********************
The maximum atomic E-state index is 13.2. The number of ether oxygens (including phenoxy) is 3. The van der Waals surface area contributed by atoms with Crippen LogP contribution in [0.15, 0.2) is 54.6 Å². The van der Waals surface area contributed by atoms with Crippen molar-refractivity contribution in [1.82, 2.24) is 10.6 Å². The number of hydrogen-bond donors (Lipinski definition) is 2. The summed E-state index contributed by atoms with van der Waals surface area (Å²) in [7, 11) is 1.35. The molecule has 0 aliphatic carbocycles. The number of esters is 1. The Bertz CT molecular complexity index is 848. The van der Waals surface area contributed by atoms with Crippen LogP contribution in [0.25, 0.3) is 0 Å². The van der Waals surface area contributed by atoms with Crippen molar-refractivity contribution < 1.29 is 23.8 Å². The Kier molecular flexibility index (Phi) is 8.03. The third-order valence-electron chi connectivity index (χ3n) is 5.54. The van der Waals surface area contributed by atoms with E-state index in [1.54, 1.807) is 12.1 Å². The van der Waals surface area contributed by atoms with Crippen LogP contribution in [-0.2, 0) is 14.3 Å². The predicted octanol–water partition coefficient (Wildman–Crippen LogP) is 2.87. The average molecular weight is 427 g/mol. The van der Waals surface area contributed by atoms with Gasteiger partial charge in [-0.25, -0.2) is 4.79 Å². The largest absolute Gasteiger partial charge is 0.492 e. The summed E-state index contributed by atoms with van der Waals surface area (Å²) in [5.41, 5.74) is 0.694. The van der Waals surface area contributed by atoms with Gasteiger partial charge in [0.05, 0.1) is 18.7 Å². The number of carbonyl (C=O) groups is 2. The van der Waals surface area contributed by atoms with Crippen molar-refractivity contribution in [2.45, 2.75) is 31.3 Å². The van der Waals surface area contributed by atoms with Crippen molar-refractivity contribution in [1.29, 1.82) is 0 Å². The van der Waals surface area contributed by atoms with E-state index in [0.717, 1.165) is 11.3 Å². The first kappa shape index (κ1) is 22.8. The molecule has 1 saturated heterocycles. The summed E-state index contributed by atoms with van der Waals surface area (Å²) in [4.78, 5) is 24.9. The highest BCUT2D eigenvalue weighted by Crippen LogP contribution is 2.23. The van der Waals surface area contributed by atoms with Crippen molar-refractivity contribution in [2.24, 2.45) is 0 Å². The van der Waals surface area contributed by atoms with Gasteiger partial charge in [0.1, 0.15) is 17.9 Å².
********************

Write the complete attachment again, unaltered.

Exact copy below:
The maximum atomic E-state index is 13.2. The number of ether oxygens (including phenoxy) is 3. The van der Waals surface area contributed by atoms with Crippen LogP contribution in [0.15, 0.2) is 54.6 Å². The van der Waals surface area contributed by atoms with Crippen molar-refractivity contribution in [1.82, 2.24) is 10.6 Å². The number of hydrogen-bond donors (Lipinski definition) is 2. The summed E-state index contributed by atoms with van der Waals surface area (Å²) in [7, 11) is 1.35. The molecule has 0 aliphatic carbocycles. The number of esters is 1. The Bertz CT molecular complexity index is 848. The van der Waals surface area contributed by atoms with Crippen LogP contribution in [0.25, 0.3) is 0 Å². The van der Waals surface area contributed by atoms with Crippen molar-refractivity contribution < 1.29 is 23.8 Å². The Kier molecular flexibility index (Phi) is 8.03. The third-order valence-electron chi connectivity index (χ3n) is 5.54. The van der Waals surface area contributed by atoms with E-state index in [1.54, 1.807) is 12.1 Å². The van der Waals surface area contributed by atoms with Crippen LogP contribution in [-0.2, 0) is 14.3 Å². The predicted octanol–water partition coefficient (Wildman–Crippen LogP) is 2.87. The average molecular weight is 427 g/mol. The van der Waals surface area contributed by atoms with Gasteiger partial charge in [-0.25, -0.2) is 4.79 Å². The largest absolute Gasteiger partial charge is 0.492 e. The summed E-state index contributed by atoms with van der Waals surface area (Å²) in [5.41, 5.74) is 0.694. The van der Waals surface area contributed by atoms with Gasteiger partial charge in [0.05, 0.1) is 18.7 Å². The number of carbonyl (C=O) groups is 2. The van der Waals surface area contributed by atoms with Crippen molar-refractivity contribution in [2.45, 2.75) is 31.3 Å². The van der Waals surface area contributed by atoms with Crippen molar-refractivity contribution in [1.29, 1.82) is 0 Å². The van der Waals surface area contributed by atoms with E-state index in [0.717, 1.165) is 11.3 Å². The first kappa shape index (κ1) is 22.8. The molecule has 1 saturated heterocycles. The summed E-state index contributed by atoms with van der Waals surface area (Å²) in [4.78, 5) is 24.9. The highest BCUT2D eigenvalue weighted by Crippen LogP contribution is 2.23. The van der Waals surface area contributed by atoms with Crippen molar-refractivity contribution in [2.24, 2.45) is 0 Å². The van der Waals surface area contributed by atoms with Gasteiger partial charge in [0.1, 0.15) is 17.9 Å².